Post Modern Social Theory Essay

Custom Student Mr. Teacher ENG 1001-04 4 November 2016

Post Modern Social Theory

In a nutshell, postmodernism rose out of the perceived problems and dangers that were brought by the modern era of the world. With most parts of the world being under the influence of modern theoretical perspective like objectivity and scientific inclination, most of the theories that can be categorized under postmodernism can be defined as an attack and criticism to the perceived problems of philosophers, sociologist and even artists to the reality that was created by modernism (Kellner, Stanford Encyclopedia of Philosophy).

Under the banner of postmodernism, we can see numerous thinkers that had attempted to analyze the modern world using their postmodern spectacles. Among this thinker are French philosopher and sociologist jean Baudrillard and Zygmunt Bauman who manage to provide a rich and fertile discussion on the discourse of postmodernism and the cultural and sociological framework of the modern world. In this paper, two thinkers shall be put in focus. These two thinkers are so vital and important in the postmodern discourse that understanding their thoughts and ideas will enable us to understand more the context of postmodernism. Jean Baudrillard

Just like any postmodernist theorists, the ideas presented by Jean Baudrillard can be characterized to be an attempt to analyze the modern sociological and cultural framework. In many cases, he managed to provide a discourse through the comparison of modern practical and theoretical system and pre-modern practical and theoretical system (i. e. frameworks during the industrial revolution). A good example that is very notable is his conception of the value system. For Baudrillard, the modern world had managed to provide numerous ways of characterizing value. He named at least four value systems that can characterize something or someone.

The first one is the functional value which is in relation to the functionality and instrumental use of the object. The second one is the exchange value which is the value of the object in relation to the economic condition and economic sense of manufacturing it. The third one is the symbolic value which is in relation to the relationship of the object to some individual or group of individual (e. g. diamond ring for marriage proposal). Lastly is the sign value which is the value of an object in a given set or system of objects due to the idea or values that it may represent (Baudrillard & Levin 132-133).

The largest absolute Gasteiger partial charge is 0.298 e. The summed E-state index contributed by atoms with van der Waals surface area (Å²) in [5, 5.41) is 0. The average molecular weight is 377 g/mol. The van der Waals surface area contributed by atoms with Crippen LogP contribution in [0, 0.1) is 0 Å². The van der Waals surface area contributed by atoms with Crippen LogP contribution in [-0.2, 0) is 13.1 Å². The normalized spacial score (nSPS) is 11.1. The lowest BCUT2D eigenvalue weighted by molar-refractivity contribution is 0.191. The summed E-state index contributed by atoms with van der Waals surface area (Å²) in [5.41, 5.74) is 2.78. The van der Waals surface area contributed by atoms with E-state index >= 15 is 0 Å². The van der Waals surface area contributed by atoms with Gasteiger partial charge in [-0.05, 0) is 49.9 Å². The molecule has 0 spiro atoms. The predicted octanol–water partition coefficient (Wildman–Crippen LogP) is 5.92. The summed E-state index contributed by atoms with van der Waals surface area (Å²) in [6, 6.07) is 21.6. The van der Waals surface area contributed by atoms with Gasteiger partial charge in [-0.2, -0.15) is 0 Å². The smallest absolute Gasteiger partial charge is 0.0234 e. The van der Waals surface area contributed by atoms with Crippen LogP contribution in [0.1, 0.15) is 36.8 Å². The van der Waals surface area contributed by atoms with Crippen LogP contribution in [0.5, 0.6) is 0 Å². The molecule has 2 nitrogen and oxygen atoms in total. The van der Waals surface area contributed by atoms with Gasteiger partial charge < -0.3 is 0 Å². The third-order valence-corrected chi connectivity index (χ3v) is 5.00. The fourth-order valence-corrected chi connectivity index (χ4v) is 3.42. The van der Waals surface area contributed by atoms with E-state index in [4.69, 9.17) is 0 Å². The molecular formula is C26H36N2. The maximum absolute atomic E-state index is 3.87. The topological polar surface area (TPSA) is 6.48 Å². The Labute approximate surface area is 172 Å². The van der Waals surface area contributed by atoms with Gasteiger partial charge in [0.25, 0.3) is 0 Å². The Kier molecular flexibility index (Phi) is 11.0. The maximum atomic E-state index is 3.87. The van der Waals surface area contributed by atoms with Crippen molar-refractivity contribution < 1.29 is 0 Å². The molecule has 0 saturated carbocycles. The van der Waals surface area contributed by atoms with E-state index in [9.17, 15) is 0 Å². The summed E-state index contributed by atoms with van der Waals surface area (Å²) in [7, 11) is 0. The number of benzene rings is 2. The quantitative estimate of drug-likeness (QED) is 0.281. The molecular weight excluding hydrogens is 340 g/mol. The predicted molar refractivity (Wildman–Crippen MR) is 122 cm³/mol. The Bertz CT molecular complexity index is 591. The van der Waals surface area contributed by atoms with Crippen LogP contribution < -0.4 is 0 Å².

According to Baudrillard, the modern world today with all the products and things that are being developed are enabling the construction of a new world system that is based on the third and fourth kind of value system. This means that most of the objects and products today base their values on a superficial value system. This is in contrast to the value system of eras like the industrial revolution wherein things and objects are manufactured and made out of functionality and essence.

This arrangement of the modern world that is based on superficiality of value is ought to be destructed soon due to the empty bubble that it creates that is not based on people’s needs but rather to people’s superficial beliefs and desires. An idea also related to the value system is Baudrillard’s idea on simulacra and simulation. For him, what we have in the modern world is a system wherein we perceive things that are not really real and necessary. We are now living in a world wherein we acknowledge things like holiness, titles, prestige and other categories which do not really exist.

It is comparable to a hyper-reality wherein we are living in a world where we acknowledge references without real referents. Much of our activities are contributing to the development of this ‘simulacra’. In many cases, we disregard what is real and just fit to live under the influence of this new and alternative reality. Baudrillard argues that this is indeed a dangerous system wherein we are living our lives in this new reality and we are living what is truly real to rot and be set aside (Baudrillard, 50-51). Indeed, much of Baudrillard’s philosophies and criticisms are ought to make us review and rethink the human condition.